It can take 6-9 months to identify and access medical, special education, and other services in a new state. The EFMP Family Case Worker can provide families with applicable local and state information and can help families find and utilize the local, state, and federal programs and organizations that assist and support families with special needs. They are there to help families cope with new diagnoses and to connect with appropriate supports and services.
Why Trust EFMP
EFMP employs Managers, Family Case Workers, and Training Education Outreach Specialists. EFMP has established a framework for effective communication and collaboration between families and professionals, between TRICARE and public healthcare systems, among agencies at the state and community levels, and among public agencies and volunteer organizations. The installation EFMP staff exists not only to assist families with enrollments and updates, but also serves as a vital link between exceptional families and federal, state, and local resources.
EFMP is Familiar With:
EFMP Can Also Coordinate:
Enrolled families often ask questions about the confidentiality of the information they provide to EFMP. Protecting the privacy and confidentiality of the health and educational information pertaining to the EFM is necessary for a successful program. Personnel shall receive access to EFMP information only when required in the course of their duties and shall preserve the confidentiality of enrollees’ information, and safeguard written and electronic correspondence and databases. The Marine Corps EFMP handles ALL medical and educational information with the strictest confidentiality. Local EFMP Managers provide limited information to the Unit Commander, or his/her designee to ensure commands are aware of those Marines who need to complete an update to maintain compliance. The information shared with the command is limited to the following:
The specific medical diagnosis and treatment and/or special education needs of the EFM are not shared with the Command. This information is kept strictly confidential.
Information regarding an EFMP enrollment will appear in the EFM health records, the EFMP Case Management System, and the database of the appropriate assignment branch. The case file, kept by EFMP staff, will be kept strictly confidential. The EFMP Case Management System will NOT become an element of the Manpower Management System, individual record books, or the parent command records of the sponsor, nor be referenced in performance appraisals such as Fitness Reports.
If you have any questions regarding the confidentiality of your EFMP information, please contact the EFMP Office at 252-466-7533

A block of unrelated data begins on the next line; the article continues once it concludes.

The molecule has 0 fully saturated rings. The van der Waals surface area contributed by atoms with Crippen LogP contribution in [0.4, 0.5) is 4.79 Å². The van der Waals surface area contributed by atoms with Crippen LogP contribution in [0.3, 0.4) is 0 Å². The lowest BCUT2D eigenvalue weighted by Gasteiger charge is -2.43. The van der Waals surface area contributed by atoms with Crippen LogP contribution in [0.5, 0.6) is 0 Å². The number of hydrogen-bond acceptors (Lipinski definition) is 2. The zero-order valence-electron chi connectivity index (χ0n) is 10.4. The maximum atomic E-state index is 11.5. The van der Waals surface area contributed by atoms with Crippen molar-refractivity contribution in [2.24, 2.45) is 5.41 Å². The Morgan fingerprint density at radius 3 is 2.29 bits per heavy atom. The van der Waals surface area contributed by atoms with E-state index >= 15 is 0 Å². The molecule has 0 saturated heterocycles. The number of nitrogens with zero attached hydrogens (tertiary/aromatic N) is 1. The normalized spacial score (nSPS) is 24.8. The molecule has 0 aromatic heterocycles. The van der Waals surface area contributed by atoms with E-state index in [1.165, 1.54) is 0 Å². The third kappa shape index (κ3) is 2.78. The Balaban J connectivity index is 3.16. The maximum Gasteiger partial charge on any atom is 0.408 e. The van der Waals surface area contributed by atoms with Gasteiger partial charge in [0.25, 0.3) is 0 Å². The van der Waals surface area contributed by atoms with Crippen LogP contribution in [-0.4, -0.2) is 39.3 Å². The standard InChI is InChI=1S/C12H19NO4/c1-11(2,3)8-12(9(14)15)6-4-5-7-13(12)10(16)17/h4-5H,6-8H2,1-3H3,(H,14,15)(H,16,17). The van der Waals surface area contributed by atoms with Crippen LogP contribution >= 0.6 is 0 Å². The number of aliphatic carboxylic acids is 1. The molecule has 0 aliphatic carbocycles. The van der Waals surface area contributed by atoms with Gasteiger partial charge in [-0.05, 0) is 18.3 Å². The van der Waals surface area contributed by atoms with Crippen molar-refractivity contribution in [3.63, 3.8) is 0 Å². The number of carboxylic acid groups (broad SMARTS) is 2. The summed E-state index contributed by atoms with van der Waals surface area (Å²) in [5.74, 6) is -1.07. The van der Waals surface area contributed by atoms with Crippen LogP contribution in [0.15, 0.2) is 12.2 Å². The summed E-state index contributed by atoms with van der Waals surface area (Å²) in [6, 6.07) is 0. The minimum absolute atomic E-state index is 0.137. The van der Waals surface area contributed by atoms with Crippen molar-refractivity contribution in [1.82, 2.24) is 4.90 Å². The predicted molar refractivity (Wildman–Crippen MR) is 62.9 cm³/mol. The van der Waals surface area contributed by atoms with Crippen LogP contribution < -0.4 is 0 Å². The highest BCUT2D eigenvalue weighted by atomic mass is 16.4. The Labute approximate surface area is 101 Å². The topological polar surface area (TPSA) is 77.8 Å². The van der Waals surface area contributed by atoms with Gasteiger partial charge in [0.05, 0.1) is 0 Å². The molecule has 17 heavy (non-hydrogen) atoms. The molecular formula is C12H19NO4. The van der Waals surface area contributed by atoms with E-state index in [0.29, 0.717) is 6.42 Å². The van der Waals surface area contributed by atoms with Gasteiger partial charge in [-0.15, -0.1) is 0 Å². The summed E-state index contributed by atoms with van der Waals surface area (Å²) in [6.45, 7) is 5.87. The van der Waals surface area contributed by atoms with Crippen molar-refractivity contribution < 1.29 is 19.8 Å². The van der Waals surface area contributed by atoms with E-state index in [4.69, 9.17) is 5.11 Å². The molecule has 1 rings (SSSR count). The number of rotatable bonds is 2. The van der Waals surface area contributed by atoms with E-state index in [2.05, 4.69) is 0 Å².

Support for Geographically Dispersed Marines
Marines who are geographically dispersed may experience additional stressors as they are not able to access services and supports available at installations. The Exceptional Family Member Program is committed to meeting the needs of remotely stationed families by providing excellent customer service and creative and flexible family support.
Using a standardized Warm Hand-Off Process, Family Case Workers will work closely with families to ensure a smooth and seamless PCS transition. When a Marine receives orders, the Family Case Worker will work with the family prior to PCS to:
The plan will prompt discussion in the following areas:
Although families may not be able to access a physical EFMP office, they will receive support through phone and email communication.
Ongoing Family Support
Supporting this unique population requires particular skills. The Program Manager will assign cases to appropriate staff who can best address the needs of each family. EFMP staff will network and coordinate with local service providers and other organizations to provide the most effective local support for families. Contact with the family will be maintained at least quarterly but can be initiated as often as needed to meet the ongoing needs of EFMP families.
Assigning Marine sponsors to locations that can support the needs of their family members ensures that the sponsor’s performance of duty is not inordinately affected by the demands of caring for their Exceptional Family Member. This allows the sponsor to concentrate on performing his/her duties and contributes to the operational readiness of Marine units. This is especially critical in overseas assignments where the provision of services may be limited. Successful execution of the EFMP improves the quality of life for Marine Corps families with special needs.
The EFMP has no impact on the deployment responsibilities of Marines. Overseas-unaccompanied assignments, unit deployments, and standard deployments must be carried out without interruption. When a family member’s needs conflict with such assignments, the assignment will be effected under the provision of a Humanitarian Assignment.
The Exceptional Family Member Program is designed to improve the quality of life of enrolled families and provides procedures and guidelines to facilitate the appropriate assignments. In achieving its goal the EFMP reduces family stress or hardship while minimizing the need for costly reassignments, especially OCONUS transfers due to the non-availability of adequate services.
Occasionally, a family member’s condition worsens to a level that the currently available medical services are no longer available and a Humanitarian Transfer is necessary to relocate to a location that can better meet the medical needs of a special needs family member. Or, a Marine may receive PCS orders that would be implemented during the course of critical medical treatments (e.g. chemotherapy, dialysis, transplant) for his family member and the attending physician does not recommend the PCS. These are just a few examples of why an EFMP enrolled Marine may need a Humanitarian Assignment.
Criteria for HUMS Assistance: